FreeBsd kernel development preparations (amd64 on bhyve VM)

The plan is just to get kernel’s early start phase trace to be able to cross check the sources for initialization order. It shall be an exemplary for further development of BeagleBoneBlack platform device driver.
I just wonder why there is no documentation considering kernel early boot phase. But on the other side, FreeBSD is not worse than Linux…
There is a tiny piece which can be considered as a seed for further investigations:
Clock management for am335x is provided by /usr/src/sys/arm/ti/am335x/am335x_prcm.c. Device is “am335x,prcm” aka “AM335x Power and Clock Management”.
Clock management device “AM335x Power and Clock Management” is used by /usr/src/sys/arm/ti/ti_prcm.c. Generally only ti_clk_devmap[] array seems to be relevant.
Modules like ti_sdma.c or ti_priuss.c enable peripherial clock by calling ti_prcm_clk_enable(…) and using callbacks from am335x_prcm.c wrapper via structs. See ti_prcm.h for available clocks in clk_ident_t enum. Pin muxers are configured by am335x_scm_padconf.c module.

Using bhyve (works without modifications and quirks): Just install basic system configuration. It is done amazingly fast.

Using mdconf to mount virtualized disk as loop device: Watch out not to use -t option while mounting. It results in “Operation not permitted”. If you are unsure what kind of slice do you have, just use file -s /dev/ada0sX to inspect it. Be sure to have a clean slice, otherwise it will not mount – as physical partition does not. Run fsck if needed. See dmesg output if something goes wrong. It contains additional info.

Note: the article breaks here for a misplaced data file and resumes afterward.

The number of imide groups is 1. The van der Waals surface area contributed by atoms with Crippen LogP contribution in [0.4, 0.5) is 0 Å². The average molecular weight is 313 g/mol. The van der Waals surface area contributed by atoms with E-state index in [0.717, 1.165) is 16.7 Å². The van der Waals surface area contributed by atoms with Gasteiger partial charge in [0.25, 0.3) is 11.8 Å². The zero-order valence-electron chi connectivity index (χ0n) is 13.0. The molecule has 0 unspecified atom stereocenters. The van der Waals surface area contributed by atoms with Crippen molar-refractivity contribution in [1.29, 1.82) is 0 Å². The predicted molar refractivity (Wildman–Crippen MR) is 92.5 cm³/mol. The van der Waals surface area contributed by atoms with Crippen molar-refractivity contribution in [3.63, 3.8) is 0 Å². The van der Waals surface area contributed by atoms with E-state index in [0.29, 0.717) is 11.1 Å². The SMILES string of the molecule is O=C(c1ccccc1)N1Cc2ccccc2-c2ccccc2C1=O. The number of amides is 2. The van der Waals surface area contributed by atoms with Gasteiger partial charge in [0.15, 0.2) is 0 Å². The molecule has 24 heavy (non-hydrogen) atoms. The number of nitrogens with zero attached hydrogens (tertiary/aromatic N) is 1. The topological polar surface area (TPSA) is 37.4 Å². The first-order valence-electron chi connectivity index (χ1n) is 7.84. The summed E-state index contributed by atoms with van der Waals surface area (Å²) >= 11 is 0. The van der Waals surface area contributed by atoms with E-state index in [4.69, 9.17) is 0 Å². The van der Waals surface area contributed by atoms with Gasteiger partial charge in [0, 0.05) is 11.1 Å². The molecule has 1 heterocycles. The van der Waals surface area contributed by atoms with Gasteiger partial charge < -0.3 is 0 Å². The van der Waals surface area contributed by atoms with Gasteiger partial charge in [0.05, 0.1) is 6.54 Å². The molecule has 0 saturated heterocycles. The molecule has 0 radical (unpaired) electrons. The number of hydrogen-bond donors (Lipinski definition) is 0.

Cool command to make you proud of SSD disk:
diskinfo -t /dev/ada0s1a

SH script for running VM:



if [ -z "$2" ]

destroy_interface () {
i=`ifconfig tap0 2>&1|grep "does not"`
  if [ -z "$i"  ]
      ifconfig $1 destroy; echo "Interface $1 destroyed";

create_bridge () {
echo "Creating bridge"
ifconfig tap0 create
ifconfig bridge0 create
ifconfig bridge0 addm $NET_INTERFACE addm tap0
ifconfig bridge0 up    

echo "Preparing bhyve network environment"
destroy_interface bridge0
destroy_interface tap0


echo "Starting VM"
sh /usr/share/examples/bhyve/ -c 4 -m 1024M -t tap0 -d ./$VM_IMG_NAME fbsd_10_3_amd64_test_guest

echo "Cleanup network environment"
ifconfig bridge0 down
destroy_interface bridge0
destroy_interface tap0

Shell programming help:

Git ignore file tolerating only SH scripts in repository:


CAN bus and Linux kernel drivers

SocketCAN vs. Can4Linux

Is not the best idea in my opinion to make CAN a networking subsystem. CAN bus is tightly bound to hardware it is using, and above all, this bus concept is very strong real-time oriented. Too much overhead is deadly. I observed serious malfunction on D_CAN driver in kernel 3.2.42, where busload of > 30% lead to total failure of the driver. I  had to create a workaround via MCP2515 driver to be able to deliver my product. C_CAN driver, having merged D_CAN functionality in 3.8, appears to be more stable, at least on BeagleBoneBlack.  I’ts drawback is lacking Device Tree support for CAN on BBB – manual intervention into DT is and recompiling is neccesary (for now).

The main problem was the lacking ability to set hardware filter in D_CAN/D_CAN driver. Stock MCP2515 was not any better, but heavy ISR load did not cause a crash – only a rising overrun statistics and frame loss, not dramatic in this appliance.

Alternative to official kernel SocketCAN subsystem is Can4Linux. It seems to have the ability to set hardware filter, at least in case of MCP2515. But ist’s main strength is the old-style chardev interface. The problem is, being not a mainstream project it lacks supporters.

Found something very interesting: . C_CAN implementation is included and needs to be adjusted to D_CAN structure. Filtering and chardev structure possible!